I would say speed is an issue I would be worried about, and with only one input,the other input will be a constant and there would be no worry if the two values reach the gate at the same time or not
 
  • #12
berkeman
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I wasn't thinking along those lines... Any other thoughts? What can be typical problem issues in digital logic design?
 
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  • #13
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I wasn't thinking along those lines... Any other thoughts? What can be typical problem issues in digital logic design?
The only other frequent problem I deal with is noise/grey area, but I don't see how that is applicable here. Tell me what you think is the problem with it?
 
  • #14
berkeman
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Well, the two issues I see are that when you make 2 connections to the gate, you are doubling the power required to switch the signal (for no real gain), and the increased loading on the line will reduce your fan-out for that signal by 1. That may not matter if the signal is not used anyplace else, but if you are close to the fan-out limit already for that signal, wasting one connection is not good.

@Averagesupernova may have other issues in mind... :smile:
 
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  • #15
Averagesupernova
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Sorry it took me a bit to get back here. I don't recall the exact topology of the circuit that the gate was in but it has to do with inconsistencies between individual gate inputs. Besides loading effects of more than one gate input, why use more than one input when it is not necessary? If there is a significant slew rate on the signal driving the input(s) at least with one gate there is only one input to move around and change timing over temperature range.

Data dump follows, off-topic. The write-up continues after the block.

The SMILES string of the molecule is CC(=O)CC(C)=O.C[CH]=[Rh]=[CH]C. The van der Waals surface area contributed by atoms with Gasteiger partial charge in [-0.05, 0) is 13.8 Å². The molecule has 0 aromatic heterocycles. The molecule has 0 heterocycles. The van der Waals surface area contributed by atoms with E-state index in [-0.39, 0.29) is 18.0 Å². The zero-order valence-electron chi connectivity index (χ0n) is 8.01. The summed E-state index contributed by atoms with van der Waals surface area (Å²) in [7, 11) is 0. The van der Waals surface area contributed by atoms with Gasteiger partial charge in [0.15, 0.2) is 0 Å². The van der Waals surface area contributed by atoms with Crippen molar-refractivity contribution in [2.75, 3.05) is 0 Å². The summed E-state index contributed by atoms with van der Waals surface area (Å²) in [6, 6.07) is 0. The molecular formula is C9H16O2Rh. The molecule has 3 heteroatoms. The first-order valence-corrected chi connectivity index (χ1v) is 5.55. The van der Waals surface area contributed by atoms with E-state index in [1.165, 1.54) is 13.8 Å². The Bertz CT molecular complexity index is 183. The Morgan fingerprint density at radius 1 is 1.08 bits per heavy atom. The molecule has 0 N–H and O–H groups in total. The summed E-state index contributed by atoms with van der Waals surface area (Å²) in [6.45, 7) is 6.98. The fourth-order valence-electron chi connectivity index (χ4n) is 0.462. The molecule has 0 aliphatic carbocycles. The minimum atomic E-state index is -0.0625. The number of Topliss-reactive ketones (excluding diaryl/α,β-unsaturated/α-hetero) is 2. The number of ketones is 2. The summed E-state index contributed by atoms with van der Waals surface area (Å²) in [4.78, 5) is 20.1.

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So with that said, can anyone give me a reason why gate inputs get tied together like this instead of just tying one input high when making a NOT gate out of an NAND gate? I have my ideas and in some cases it is justified to tie them together. I promise I won't leave you hanging.
 
  • #16
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Averagesupernova said:
So with that said, can anyone give me a reason why gate inputs get tied together like this instead of just tying one input high when making a NOT gate out of an NAND gate? I have my ideas and in some cases it is justified to tie them together. I promise I won't leave you hanging.
I would tie them together if I was designing a pcb with many parts. This is because I do not want to have a trace going all the way to my V+ when instead I could just have the two inputs tied at the pads. At least that is my reasoning behind it, tying them would just simplify my circuit and allow me to have more space on my board for other components/traces.
 
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  • #17
Averagesupernova
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'All the way to V+' isn't that far but it was the reason I was thinking. It is only as far as a different pin on the device. But, nonetheless it may save a designer a via or two on the PCB, etc. Often optimising which gate is used on a device can solve this.
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I once worked for a company who's CAD system was so unreliable that whichever change to the design was least likely to crash the system is the one which was chosen.